He had some literary success – Blackwood & Sons took two books, The Country I Came From and Joe Wilson and his Mates, and Methuen & Company published a book of prose and verse, Children of the Bush.

But it wasn’t the dream they’d imagined. Lawson soon began drinking again and Bertha became seriously ill, so the children were placed in temporary foster care while she was hospitalised. Barely able to pay the bills, Lawson was writing under duress.

By the time the family returned to Australia in mid 1902, the marriage was over and, in March 1903, Bertha Lawson obtained a legal separation from her husband.

Lawson started writing his autobiography in 1903, and while his recollections are invaluable, it was a difficult time to be reminiscing. Lawson was only 36, yet his literary failure in London was a setback from which the author never fully recovered.

When I have served the selfish turn
Of some all-worldly few,
And Folly’s lamps have ceased to burn,
Then I’ll come back to you.
[‘The Way of the World’, 1900]

Marriage, money and moving around - the author’s struggle

London and Sydney - the trouble with money

Lawson’s appeals to Earl Beauchamp, Governor of NSW, and book collector David Scott Mitchell for his fare to London were not his only applications to acquaintances and friends for money.

After his return to Sydney in 1903, Lawson spent time in and out of Darlinghurst Gaol over the next several years, applying frequently to others for loans or requesting payment of debts.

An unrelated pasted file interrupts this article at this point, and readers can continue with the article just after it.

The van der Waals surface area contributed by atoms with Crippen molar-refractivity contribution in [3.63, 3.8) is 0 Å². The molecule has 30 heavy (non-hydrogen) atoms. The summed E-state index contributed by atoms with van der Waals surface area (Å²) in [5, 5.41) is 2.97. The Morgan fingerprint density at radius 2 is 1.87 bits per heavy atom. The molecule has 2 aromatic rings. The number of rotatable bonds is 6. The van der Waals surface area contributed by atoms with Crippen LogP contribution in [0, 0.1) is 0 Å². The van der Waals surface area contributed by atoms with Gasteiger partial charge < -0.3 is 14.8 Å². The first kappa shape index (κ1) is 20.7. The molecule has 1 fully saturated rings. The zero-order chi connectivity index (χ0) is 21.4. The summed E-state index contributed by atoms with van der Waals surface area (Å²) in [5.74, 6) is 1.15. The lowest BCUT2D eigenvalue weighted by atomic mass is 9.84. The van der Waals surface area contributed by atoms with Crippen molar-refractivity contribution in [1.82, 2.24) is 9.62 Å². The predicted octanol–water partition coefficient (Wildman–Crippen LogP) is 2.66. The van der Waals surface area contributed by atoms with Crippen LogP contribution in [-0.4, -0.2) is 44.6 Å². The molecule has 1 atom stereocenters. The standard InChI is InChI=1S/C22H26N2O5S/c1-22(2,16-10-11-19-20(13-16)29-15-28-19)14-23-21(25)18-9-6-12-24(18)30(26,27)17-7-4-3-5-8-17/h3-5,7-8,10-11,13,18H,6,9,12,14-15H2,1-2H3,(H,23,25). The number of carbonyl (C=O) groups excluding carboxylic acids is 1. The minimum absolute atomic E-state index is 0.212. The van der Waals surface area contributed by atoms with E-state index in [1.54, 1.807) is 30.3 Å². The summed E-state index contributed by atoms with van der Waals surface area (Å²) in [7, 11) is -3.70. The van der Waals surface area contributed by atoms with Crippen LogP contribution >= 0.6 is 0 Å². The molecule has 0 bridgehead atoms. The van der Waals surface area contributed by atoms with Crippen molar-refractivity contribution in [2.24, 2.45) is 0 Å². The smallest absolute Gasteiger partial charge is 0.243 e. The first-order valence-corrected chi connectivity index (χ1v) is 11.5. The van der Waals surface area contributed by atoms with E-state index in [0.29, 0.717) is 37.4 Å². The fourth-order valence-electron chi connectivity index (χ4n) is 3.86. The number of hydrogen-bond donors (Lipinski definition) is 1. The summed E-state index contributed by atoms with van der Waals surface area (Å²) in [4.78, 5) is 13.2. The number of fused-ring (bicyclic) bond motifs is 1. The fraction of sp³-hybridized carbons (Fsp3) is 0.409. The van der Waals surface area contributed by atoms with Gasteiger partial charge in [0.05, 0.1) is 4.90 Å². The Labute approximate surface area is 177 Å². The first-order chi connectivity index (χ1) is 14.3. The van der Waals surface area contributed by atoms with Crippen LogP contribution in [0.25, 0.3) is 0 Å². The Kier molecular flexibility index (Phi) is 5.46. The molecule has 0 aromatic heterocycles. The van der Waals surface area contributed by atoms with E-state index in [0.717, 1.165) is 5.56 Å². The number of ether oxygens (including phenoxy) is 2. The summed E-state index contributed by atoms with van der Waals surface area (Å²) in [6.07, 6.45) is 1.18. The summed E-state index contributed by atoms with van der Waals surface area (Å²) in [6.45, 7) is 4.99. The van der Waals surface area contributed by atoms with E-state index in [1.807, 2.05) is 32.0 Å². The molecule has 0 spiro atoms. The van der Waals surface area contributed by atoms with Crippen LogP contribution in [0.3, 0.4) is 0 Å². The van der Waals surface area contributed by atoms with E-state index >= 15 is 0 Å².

Old handwritten letter , first page, dated 4 February 1900 addressed to a Mr Mitchell
Holograph letter to David Scott Mitchell from Henry Lawson, Chaplin Cottage, Charles Street, North Sydney, asking for financial assistance to enable him to take his work to England, 4 February 1900 - First Page
4 February 1900
Mitchell, David Scott, 1836-1907
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Digital ID: 
a6200001
Old handwritten letter noted as page number 2 from 4 February 1900
Holograph letter to David Scott Mitchell from Henry Lawson, Chaplin Cottage, Charles Street, North Sydney, asking for financial assistance to enable him to take his work to England, 4 February 1900 - Page 2
4 February 1900
Mitchell, David Scott, 1836-1907
View collection item detail
Digital ID: 
a6200002
Page 3 of an old handwritten letter from 4 February 1900
Holograph letter to David Scott Mitchell from Henry Lawson, Chaplin Cottage, Charles Street, North Sydney, asking for financial assistance to enable him to take his work to England, 4 February 1900 - Page 3
4 February 1900
Mitchell, David Scott, 1836-1907
View collection item detail
Digital ID: 
a6200003
Page 4 of old handwritten letter dated 4 February 1900
Holograph letter to David Scott Mitchell from Henry Lawson, Chaplin Cottage, Charles Street, North Sydney, asking for financial assistance to enable him to take his work to England, 4 February 1900 - Page 4
4 February 1900
Mitchell, David Scott, 1836-1907
View collection item detail
Digital ID: 
a6200004
Old handwritten letter signed by Henry Lawson dated 4 April 1905 asking for financial help
Autograph letter signed by Henry Lawson, from Darlinghurst Gaol, to Bland Holt, asking for financial help, April 4th, 1905
1905
Lawson, Henry, 1867-1922
View collection item detail
Digital ID: 
a6173001

Son of the South - ‘A fragment of autobiography’

Between 1903 and 1908, Henry Lawson wrote parts of his autobiography in a two-volume manuscript, ‘A fragment of autobiography’, which is now held in the Mitchell Library. The narrative begins with his earliest memories and goes on to discuss his first publishing experience. It’s an honest and fascinating insight into the troubled writer’s life.

This story has been developed with the support of the State Library of NSW Foundation.

We would like to acknowledge the generosity of Curtis & Massey-Greene Families in recognition of "Faces In The Street" - St Vincent's Urban Mental Health Research Institute